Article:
Born on Christmas Eve in 1946 in the shadow of the Red Light District in Amsterdam, Netherlands, Jan Akkerman was only 4 years old when he first picked up the accordion, then at 10 years old got his first guitar and by 13 he won a scholarship to study at the Amsterdam Music Lyceum. He used this time to develop his composition and arranging stills and at this point his interest in Classical, Rhythm & Blues, Rock ‘n’ Roll and Indorock – a genre that originated in the Netherlands in the 1950s combining a fusion of Indonesian and Western music – broadened his palette.
He formed his first band Johnny and his Cellar Rockers (the band later became The Hunters) in 1963 as a 12 year old with his friend Pierre van der Linden, who would later join him in Brainbox and Focus. As The Hunters he had his first taste of success with the Top 10 single ‘The Russian Sly & I’ which became a Dutch hit in 1966. His virtuoso guitar playing brought him national attention.
He left The Hunters and started a new band Brainbox with drummer van der Linden, Kaz Lux and Bert Ruiter (Later in Focus and Earth & Fire) and were signed to Parlophone. They released their hit self-titled debut album in 1969 which established their progressive blues sound and spawned several Dutch hit singles. Akkerman left shortly after the release and joined the Thijs van Leer Trio that year which was to morph into Focus. The internationally acclaimed band explored all of the nuances of Progressive Rock through their classical, jazz and rock influences.
Including live albums, he has released 30 solo albums and has collaborated with a number of musicians including Alan Price (The Animals), Jack Bruce and Ice T and also counts fans in Brian May who said Akkerman was “totally a hero of mine, there are some people in life that no matter how old you are, you feel nervous if you meet someone, he’s one of those, he’s a real role model”. B.B. King has also talked highly of him saying, “How can you forget a guy like Jan, usually with people that are as great as he is, you know of them, but you don’t always get to know them or their music, but you know their reputation. The nights that we played together was great, I wish I could play the things that he did.” Whilst Yes guitarist Peter Banks has also lauded him calling him “an almost perfectly formed musician, his classical playing was tremendous and his improvising was second to none.”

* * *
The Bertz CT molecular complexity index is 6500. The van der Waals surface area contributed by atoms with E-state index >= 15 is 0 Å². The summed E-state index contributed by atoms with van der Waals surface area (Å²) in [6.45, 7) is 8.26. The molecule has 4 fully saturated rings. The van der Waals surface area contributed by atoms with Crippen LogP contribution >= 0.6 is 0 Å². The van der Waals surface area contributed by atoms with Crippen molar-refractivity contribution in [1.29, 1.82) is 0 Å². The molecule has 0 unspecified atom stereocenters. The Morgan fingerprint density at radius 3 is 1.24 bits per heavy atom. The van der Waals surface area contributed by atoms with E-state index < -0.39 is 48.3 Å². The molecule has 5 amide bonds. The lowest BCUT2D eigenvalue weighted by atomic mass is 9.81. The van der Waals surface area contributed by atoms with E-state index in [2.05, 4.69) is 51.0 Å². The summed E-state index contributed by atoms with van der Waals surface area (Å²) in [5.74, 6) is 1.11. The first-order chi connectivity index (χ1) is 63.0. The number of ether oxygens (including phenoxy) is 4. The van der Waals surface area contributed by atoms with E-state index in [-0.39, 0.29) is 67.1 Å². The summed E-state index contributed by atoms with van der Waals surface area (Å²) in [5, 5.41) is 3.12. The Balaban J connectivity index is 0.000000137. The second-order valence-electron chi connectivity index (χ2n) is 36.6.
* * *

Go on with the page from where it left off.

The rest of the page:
His position as Dutch royalty has been cemented and as a celebration of his significant contribution to Dutch pop and guitar music, Jan received the Golden Harp Award in early 2005, Holland’s most prestigious music prize that Jan dedicated to his loyal audience. At the end of 2012 he was appointed Knight in the Order of Orange-Nassau, a monumental, royal honour that acknowledged his contribution to Dutch music and his influence on musicians around the world.
At 73 years old, the supremely gifted guitarist is equalled by very few and his legendary ability makes him impossible to pigeon hole. He still remains an active touring artist in the Netherlands and with occasion trips around mainland Europe.